July 3, 2008
New Unit at Portsmouth Medical Center Will House Sailors, Marines
By Kate Wiltrout, The Virginian-Pilot, Norfolk, Va.
Jul. 3--PORTSMOUTH -- A 13-bed unit soon to be created at Portsmouth Naval Medical Center will allow injured sailors and Marines to live near their doctors and therapists while recovering.
Called The Patriots' Inn, the unit will be on the seventh floor of the old hospital building. The 18,500-square-foot unit will include office space for Navy liaisons, disability counselors and representatives from the Department of Veterans Affairs. Previously, those offices were scattered throughout the medical campus.
It will cost $3.3 million and is expected to open next June.
Jacky Fisher, a spokeswoman for the medical center, said the living quarters will be more like hotel accommodations than hospital rooms. Each room will be private and have a queen-size bed.
The unit isn't just for troops who suffer wounds in Iraq or Afghanistan. It will also serve sailors recovering from noncombat injuries, as well as military members who need temporary housing before they are processed out of service for their injuries.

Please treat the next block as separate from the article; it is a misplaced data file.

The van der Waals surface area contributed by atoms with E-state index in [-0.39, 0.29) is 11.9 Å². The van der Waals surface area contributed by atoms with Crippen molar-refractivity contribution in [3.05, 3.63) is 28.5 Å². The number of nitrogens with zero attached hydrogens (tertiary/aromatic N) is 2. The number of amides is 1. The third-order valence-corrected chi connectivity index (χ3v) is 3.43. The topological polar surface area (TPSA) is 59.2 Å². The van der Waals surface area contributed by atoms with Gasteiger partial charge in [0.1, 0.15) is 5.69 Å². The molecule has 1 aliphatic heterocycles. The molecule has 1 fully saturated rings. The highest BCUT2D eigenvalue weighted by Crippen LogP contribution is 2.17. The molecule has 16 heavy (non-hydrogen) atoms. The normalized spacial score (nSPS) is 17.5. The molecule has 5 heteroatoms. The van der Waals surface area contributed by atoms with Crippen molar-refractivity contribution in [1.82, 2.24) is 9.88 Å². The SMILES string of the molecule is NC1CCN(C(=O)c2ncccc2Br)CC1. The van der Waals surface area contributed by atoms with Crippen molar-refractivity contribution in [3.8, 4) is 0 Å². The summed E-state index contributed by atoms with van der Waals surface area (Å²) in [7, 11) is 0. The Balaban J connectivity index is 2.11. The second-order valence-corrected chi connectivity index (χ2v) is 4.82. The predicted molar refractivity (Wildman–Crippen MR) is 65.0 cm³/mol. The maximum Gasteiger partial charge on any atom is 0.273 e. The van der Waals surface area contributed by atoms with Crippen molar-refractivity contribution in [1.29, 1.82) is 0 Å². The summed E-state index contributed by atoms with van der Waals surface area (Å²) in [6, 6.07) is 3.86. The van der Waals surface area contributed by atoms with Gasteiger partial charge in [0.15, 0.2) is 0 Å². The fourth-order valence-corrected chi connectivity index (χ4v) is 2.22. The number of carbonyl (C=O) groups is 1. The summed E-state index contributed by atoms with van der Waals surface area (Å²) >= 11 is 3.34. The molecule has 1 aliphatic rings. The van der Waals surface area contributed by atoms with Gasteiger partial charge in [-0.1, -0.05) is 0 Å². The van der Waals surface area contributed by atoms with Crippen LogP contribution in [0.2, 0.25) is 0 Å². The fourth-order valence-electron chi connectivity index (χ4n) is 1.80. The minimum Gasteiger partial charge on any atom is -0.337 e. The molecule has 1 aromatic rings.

Currently, active-duty military members from outside the area who receive long-term care at the center are assigned rooms in nearby barracks -- if they are able to walk. If they require more care, they stay in the hospital.
Portsmouth Naval Medical Center is one of the Navy's three flagship hospitals, along with the National Naval Medical Center in Bethesda, Md., and Balboa Naval Medical Center in San Diego. But it has treated the fewest war veterans. West Coast Marines tend to be cared for in San Diego; injured Marines from the East Coast primarily recover at Bethesda.
Fisher said the project isn't a sign that more combat-wounded troops are heading to Portsmouth. But it will put the medical center in a better position to handle those patients if the Navy's surgeon general assigns them here, she said.
The project is part of the last phase of converting the old hospital into office and administrative space. It served as the main hospital from 1959 to 1999, when a new building opened.
Kate Wiltrout, (757) 446-2629, [email protected]
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